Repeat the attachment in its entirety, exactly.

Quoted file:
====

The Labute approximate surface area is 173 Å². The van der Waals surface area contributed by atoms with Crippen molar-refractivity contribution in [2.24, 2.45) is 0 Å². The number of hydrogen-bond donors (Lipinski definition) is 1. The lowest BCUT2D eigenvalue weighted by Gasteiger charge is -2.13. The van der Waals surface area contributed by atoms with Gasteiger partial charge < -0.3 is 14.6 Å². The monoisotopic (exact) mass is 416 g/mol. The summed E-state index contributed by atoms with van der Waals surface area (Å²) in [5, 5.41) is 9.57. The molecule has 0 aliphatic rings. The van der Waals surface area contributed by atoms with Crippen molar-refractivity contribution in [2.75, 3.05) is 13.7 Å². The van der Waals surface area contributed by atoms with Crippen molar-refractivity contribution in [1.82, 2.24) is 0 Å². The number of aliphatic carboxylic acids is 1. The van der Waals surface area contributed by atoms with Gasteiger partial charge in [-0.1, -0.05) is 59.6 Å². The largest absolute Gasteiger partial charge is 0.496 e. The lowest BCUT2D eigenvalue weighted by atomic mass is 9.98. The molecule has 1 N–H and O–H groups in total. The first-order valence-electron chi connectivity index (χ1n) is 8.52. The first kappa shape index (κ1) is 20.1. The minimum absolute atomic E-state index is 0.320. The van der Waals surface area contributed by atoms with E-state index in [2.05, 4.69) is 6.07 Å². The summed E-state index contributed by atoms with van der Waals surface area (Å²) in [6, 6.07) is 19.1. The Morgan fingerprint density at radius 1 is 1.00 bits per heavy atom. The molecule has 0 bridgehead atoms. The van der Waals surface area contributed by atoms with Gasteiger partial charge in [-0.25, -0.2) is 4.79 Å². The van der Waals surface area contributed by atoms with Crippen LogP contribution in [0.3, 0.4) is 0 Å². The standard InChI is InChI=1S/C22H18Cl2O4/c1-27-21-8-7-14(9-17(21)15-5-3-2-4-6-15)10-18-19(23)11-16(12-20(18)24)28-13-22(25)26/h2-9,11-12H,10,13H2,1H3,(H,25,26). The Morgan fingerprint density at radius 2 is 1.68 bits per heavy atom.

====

The Labute approximate surface area is 173 Å². The van der Waals surface area contributed by atoms with Crippen molar-refractivity contribution in [2.24, 2.45) is 0 Å². The number of hydrogen-bond donors (Lipinski definition) is 1. The lowest BCUT2D eigenvalue weighted by Gasteiger charge is -2.13. The van der Waals surface area contributed by atoms with Gasteiger partial charge < -0.3 is 14.6 Å². The monoisotopic (exact) mass is 416 g/mol. The summed E-state index contributed by atoms with van der Waals surface area (Å²) in [5, 5.41) is 9.57. The molecule has 0 aliphatic rings. The van der Waals surface area contributed by atoms with Crippen molar-refractivity contribution in [2.75, 3.05) is 13.7 Å². The van der Waals surface area contributed by atoms with Crippen molar-refractivity contribution in [1.82, 2.24) is 0 Å². The number of aliphatic carboxylic acids is 1. The van der Waals surface area contributed by atoms with Gasteiger partial charge in [-0.1, -0.05) is 59.6 Å². The largest absolute Gasteiger partial charge is 0.496 e. The lowest BCUT2D eigenvalue weighted by atomic mass is 9.98. The molecule has 1 N–H and O–H groups in total. The first-order valence-electron chi connectivity index (χ1n) is 8.52. The first kappa shape index (κ1) is 20.1. The minimum absolute atomic E-state index is 0.320. The van der Waals surface area contributed by atoms with E-state index in [2.05, 4.69) is 6.07 Å². The summed E-state index contributed by atoms with van der Waals surface area (Å²) in [6, 6.07) is 19.1. The Morgan fingerprint density at radius 1 is 1.00 bits per heavy atom. The molecule has 0 bridgehead atoms. The van der Waals surface area contributed by atoms with Gasteiger partial charge in [-0.25, -0.2) is 4.79 Å². The van der Waals surface area contributed by atoms with Crippen LogP contribution in [0.3, 0.4) is 0 Å². The standard InChI is InChI=1S/C22H18Cl2O4/c1-27-21-8-7-14(9-17(21)15-5-3-2-4-6-15)10-18-19(23)11-16(12-20(18)24)28-13-22(25)26/h2-9,11-12H,10,13H2,1H3,(H,25,26). The Morgan fingerprint density at radius 2 is 1.68 bits per heavy atom.